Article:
Full Content is available to subscribers

Subscribe/Learn More  >

Designing Product Forms Using a Virtual Hand and Deformable Models

[+] Author Affiliations
Meng-Dar Shieh

National Cheng Kung University, Tainan, Taiwan

Chih-Chieh Yang

National Cheng-Kung University, Tainan, Taiwan

Paper No. DETC2006-99171, pp. 823-830; 8 pages
  • ASME 2006 International Design Engineering Technical Conferences and Computers and Information in Engineering Conference
  • Volume 3: 26th Computers and Information in Engineering Conference
  • Philadelphia, Pennsylvania, USA, September 10–13, 2006
  • Conference Sponsors: Design Engineering Division and Computers and Information in Engineering Division
  • ISBN: 0-7918-4257-8 | eISBN: 0-7918-3784-X
  • Copyright © 2006 by ASME


This paper presents a computer-aided conceptual design system for developing product forms. The system integrates a virtual hand, which is manipulated by the designer, with deformable models representing the product forms. Designers can use gestural input and full hand pointing in the system to discover potential new ways for product form design. In the field of industrial design, styling and ergonomics are two important factors that determine a successful product design. Traditionally, designers explore possible concepts by sketching their ideas and then using clay or foam mock-ups to test them during the early phases of product design. With our deformable modeling simulation system, we provide a useful and efficient tool for industrial designers that enable to produce product form proposals efficiently without unnecessary trial and error. Designers can input pre-scanned 3D raw data or a 3D CAD model as an initial prototype. Then, the input model is given the material’s elastic property via the construction of a volume-like mass-spring-damping system. The virtual hand in the system constantly changes gestures as the designer manipulates it with a glove-based input device. The product form will be deformed or shaped according to the amount of force exerted by the virtual hand. A mesh smoothing feature called “PN-triangle” is also used to improve the appearance of the deformed model. Finally, a physical prototype with volume and weight is generated using a rapid prototyping machine. Designers can use these mock-ups to conduct further ergonomic evaluations.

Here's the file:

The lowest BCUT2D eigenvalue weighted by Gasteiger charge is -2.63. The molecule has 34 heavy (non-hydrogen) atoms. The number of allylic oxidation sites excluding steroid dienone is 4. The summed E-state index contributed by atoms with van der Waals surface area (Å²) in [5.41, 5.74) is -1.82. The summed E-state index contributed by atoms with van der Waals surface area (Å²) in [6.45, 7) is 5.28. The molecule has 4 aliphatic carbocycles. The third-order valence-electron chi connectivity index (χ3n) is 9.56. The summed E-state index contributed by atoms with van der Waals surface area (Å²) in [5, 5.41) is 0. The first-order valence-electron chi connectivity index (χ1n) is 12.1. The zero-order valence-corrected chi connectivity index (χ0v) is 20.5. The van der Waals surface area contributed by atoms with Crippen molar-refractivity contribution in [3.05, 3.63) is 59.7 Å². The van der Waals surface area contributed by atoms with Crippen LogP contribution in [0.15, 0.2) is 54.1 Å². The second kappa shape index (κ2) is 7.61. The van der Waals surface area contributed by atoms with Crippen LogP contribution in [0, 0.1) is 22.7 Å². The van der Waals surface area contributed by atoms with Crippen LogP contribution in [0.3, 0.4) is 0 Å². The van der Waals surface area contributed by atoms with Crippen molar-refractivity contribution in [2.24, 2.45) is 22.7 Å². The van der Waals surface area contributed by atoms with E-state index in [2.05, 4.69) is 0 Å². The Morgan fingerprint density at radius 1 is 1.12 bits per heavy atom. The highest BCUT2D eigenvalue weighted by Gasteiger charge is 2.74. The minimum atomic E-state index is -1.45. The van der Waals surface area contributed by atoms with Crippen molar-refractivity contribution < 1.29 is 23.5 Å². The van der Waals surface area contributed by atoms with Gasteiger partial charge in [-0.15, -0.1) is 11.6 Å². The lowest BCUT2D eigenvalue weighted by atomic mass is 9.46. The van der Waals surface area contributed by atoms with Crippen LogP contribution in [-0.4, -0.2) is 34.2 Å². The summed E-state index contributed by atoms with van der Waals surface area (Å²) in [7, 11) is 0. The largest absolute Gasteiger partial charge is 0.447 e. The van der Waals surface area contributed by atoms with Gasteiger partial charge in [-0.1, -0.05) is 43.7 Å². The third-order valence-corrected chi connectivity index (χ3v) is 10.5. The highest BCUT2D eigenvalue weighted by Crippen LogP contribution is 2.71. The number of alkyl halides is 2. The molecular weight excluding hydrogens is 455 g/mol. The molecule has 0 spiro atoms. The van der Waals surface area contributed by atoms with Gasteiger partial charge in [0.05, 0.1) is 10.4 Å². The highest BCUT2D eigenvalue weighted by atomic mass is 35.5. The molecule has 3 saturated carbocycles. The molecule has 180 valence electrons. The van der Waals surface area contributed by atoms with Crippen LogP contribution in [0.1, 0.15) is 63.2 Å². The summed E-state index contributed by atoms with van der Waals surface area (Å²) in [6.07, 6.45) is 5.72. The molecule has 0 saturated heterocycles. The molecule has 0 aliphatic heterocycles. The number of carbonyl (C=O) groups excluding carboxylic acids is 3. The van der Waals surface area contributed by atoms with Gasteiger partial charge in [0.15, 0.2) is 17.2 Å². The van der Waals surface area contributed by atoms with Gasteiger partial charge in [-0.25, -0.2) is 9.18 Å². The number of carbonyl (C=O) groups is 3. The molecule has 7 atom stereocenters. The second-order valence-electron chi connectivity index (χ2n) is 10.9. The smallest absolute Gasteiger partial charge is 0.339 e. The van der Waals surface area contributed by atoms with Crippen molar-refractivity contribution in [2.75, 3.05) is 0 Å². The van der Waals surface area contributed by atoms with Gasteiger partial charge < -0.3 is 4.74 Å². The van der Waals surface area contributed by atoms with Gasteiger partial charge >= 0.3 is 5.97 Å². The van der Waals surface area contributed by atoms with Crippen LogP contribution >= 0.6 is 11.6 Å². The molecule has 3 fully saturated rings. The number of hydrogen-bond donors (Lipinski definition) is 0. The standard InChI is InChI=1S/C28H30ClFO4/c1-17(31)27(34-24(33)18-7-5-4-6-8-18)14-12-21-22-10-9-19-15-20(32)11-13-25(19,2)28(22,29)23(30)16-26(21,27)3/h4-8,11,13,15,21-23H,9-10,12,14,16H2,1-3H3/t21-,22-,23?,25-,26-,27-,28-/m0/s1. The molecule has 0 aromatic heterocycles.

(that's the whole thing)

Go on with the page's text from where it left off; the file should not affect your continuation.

Copyright © 2006 by ASME
Topics: Design



Interactive Graphics


Country-Specific Mortality and Growth Failure in Infancy and Yound Children and Association With Material Stature

Use interactive graphics and maps to view and sort country-specific infant and early dhildhood mortality and growth failure data and their association with maternal

Citing articles are presented as examples only. In non-demo SCM6 implementation, integration with CrossRef’s "Cited By" API will populate this tab (http://www.crossref.org/citedby.html).

Some tools below are only available to our subscribers or users with an online account.

Related Content

Customize your page view by dragging and repositioning the boxes below.

Related eBook Content
Topic Collections

Sorry! You do not have access to this content. For assistance or to subscribe, please contact us:

  • TELEPHONE: 1-800-843-2763 (Toll-free in the USA)
  • EMAIL: asmedigitalcollection@asme.org
Sign In